Making It Right
In The New York Times February 6th on pages 20 and 21, across from each other, there were two tragic stories centered around the themes of sex, race and power. You might call them love stories, though they were definitely not Hallmark card or Harlequin romances.
The vast amounts of popular romance-focused drama we absorb through TV and movies in this culture tends to keep to narrow parameters, generally avoiding love stories that are too complicated, challenge established cultural assumptions or that threaten some area of middle-brow decorum or corporate sponsorship. These love stories are all of that.
One of these stories was sketched out in the obituary for Essie Mae Washington-Williams, the daughter of a 20-year-old Strom Thurmond and Carrie Butler, an 18-year-old African American maid in his family’s home in Aiken, South Carolina back in the 1920s.
Thurmond became a bulwark for southern racism as the governor of South Carolina, then a segregationist independent candidate for President in 1948 and, finally, he spent decades in the US senate. He lived to the ripe old age of 100. In all those 80 years since conceiving Ms Washington-Williams he never publicly recognized his daughter. Her mother died at age 38, the same year Thurmond ran for President. Washington-Williams was raised by an uncle and aunt in Pennsylvania. She never repudiated her biological father and met with him many times in private. He sent her money now and then and once responded to a Father’s Day card by writing:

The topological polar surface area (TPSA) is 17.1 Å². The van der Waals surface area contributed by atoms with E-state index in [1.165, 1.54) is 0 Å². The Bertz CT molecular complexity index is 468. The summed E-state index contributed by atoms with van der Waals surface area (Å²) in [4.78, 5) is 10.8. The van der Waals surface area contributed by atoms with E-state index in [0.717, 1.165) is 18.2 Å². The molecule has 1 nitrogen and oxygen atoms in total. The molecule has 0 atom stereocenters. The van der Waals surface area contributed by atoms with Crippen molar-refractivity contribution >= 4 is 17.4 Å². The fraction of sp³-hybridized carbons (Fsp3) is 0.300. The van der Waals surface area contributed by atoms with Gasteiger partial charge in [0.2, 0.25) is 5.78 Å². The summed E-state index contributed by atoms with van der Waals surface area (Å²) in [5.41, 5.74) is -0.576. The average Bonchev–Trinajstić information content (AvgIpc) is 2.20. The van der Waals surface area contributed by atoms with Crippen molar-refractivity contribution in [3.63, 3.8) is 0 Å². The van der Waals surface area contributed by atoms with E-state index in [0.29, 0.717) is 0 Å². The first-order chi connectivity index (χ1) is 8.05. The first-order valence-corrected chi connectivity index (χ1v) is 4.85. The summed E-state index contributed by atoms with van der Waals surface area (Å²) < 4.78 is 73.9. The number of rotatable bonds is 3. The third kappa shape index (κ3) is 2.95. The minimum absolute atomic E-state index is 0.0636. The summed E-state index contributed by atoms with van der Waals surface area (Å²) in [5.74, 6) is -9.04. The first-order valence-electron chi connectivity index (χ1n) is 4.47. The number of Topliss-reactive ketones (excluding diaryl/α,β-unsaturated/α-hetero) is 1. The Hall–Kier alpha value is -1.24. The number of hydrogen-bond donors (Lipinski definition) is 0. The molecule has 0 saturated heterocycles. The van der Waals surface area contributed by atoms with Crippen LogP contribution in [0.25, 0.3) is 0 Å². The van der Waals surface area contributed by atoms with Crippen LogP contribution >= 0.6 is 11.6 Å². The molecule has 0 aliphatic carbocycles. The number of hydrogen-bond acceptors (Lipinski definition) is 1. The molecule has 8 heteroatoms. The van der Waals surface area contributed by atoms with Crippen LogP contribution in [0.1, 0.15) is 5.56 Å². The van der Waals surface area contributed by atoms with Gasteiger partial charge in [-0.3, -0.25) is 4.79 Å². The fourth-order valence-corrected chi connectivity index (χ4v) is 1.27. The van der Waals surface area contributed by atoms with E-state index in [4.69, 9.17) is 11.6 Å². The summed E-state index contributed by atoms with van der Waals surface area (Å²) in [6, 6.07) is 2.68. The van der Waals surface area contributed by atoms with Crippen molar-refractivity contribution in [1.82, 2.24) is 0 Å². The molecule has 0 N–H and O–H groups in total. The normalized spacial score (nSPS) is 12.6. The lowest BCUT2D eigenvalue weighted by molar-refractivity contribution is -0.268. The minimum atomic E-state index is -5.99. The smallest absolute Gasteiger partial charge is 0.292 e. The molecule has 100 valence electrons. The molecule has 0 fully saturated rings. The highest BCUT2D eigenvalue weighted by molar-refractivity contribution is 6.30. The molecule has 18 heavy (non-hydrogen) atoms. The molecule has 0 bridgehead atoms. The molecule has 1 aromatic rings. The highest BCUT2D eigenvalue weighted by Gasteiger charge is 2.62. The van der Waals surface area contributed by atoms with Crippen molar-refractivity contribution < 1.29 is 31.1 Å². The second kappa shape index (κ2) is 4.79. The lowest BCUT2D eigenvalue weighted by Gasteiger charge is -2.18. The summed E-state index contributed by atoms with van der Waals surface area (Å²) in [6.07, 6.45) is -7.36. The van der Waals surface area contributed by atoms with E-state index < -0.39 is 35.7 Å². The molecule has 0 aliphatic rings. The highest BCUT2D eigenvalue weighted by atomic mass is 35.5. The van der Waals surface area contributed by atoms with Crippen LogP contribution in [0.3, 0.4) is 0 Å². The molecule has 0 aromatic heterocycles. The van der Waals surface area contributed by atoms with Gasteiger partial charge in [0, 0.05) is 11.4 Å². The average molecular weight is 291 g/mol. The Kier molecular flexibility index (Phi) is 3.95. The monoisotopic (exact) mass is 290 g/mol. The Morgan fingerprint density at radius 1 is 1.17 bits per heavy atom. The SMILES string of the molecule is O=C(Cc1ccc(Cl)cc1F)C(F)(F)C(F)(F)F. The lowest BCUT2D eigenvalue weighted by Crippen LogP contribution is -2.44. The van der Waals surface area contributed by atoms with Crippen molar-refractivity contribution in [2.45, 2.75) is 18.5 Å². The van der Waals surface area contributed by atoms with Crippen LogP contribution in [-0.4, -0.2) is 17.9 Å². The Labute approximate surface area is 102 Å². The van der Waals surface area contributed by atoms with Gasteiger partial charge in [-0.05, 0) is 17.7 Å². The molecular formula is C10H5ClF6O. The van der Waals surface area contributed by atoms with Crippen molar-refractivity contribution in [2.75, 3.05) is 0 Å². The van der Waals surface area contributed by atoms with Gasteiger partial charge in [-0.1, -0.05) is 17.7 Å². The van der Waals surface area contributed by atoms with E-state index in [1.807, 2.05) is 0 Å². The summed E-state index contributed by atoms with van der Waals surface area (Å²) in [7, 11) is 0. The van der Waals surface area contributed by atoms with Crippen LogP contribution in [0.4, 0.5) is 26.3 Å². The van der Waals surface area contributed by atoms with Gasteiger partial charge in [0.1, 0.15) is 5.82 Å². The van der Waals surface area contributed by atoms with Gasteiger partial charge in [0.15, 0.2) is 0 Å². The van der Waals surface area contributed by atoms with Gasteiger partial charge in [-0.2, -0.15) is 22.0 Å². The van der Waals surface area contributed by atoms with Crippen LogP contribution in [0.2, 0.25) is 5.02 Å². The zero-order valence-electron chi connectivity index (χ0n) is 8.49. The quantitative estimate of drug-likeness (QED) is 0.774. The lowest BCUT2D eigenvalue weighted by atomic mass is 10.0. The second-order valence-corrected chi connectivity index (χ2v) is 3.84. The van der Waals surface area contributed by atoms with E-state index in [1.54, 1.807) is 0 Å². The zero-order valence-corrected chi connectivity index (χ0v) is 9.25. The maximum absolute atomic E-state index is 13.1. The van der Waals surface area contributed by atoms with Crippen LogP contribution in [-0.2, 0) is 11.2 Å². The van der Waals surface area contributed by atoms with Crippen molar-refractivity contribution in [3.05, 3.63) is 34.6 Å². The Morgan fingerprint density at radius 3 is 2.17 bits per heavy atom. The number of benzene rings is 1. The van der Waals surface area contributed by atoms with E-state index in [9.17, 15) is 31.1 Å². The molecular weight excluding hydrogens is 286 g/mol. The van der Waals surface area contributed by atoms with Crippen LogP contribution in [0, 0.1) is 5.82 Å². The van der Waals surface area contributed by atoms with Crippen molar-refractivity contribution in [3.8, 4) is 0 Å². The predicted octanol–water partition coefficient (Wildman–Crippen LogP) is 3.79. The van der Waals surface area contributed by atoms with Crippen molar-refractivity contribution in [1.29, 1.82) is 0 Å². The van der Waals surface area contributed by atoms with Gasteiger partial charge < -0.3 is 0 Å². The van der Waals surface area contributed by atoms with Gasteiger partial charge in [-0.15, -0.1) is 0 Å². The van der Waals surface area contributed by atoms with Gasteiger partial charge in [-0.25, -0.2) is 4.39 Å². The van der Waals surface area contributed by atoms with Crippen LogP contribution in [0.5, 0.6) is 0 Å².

“Dear Essie-Mae, Thank you for your fond remembrance on Father’s Day. Affectionately, Strom Thurmond.”
I was born in New Jersey but was raised in the redneck agricultural area in south Dade County below Miami. Interracial sex was always a heady brew to ponder for a white kid learning to deal with segregated water fountains and schools. I recall a saying that went around among adolescent males that you weren’t really a man “until you’d split a black oak.” Back when the youthful Thurmond exploited his family’s maid and, we must presume unwittingly, produced a child, this sort of power-based sexual vestige from the days of slavery and Jim Crow must have been strong.
Drama and literature show that the human heart is a complicated thing; no one expressed that better than Carson McCullers in her famous novel’s title, The Heart is a Lonely Hunter. Only the participants know what the real relationship was between a 20-year-old white son of a wealthy South Carolina lawyer and an 18-year-old African-American girl cleaning their home. This kind of story is, of course, not unusual when you consider the realities of sex, race and power throughout history.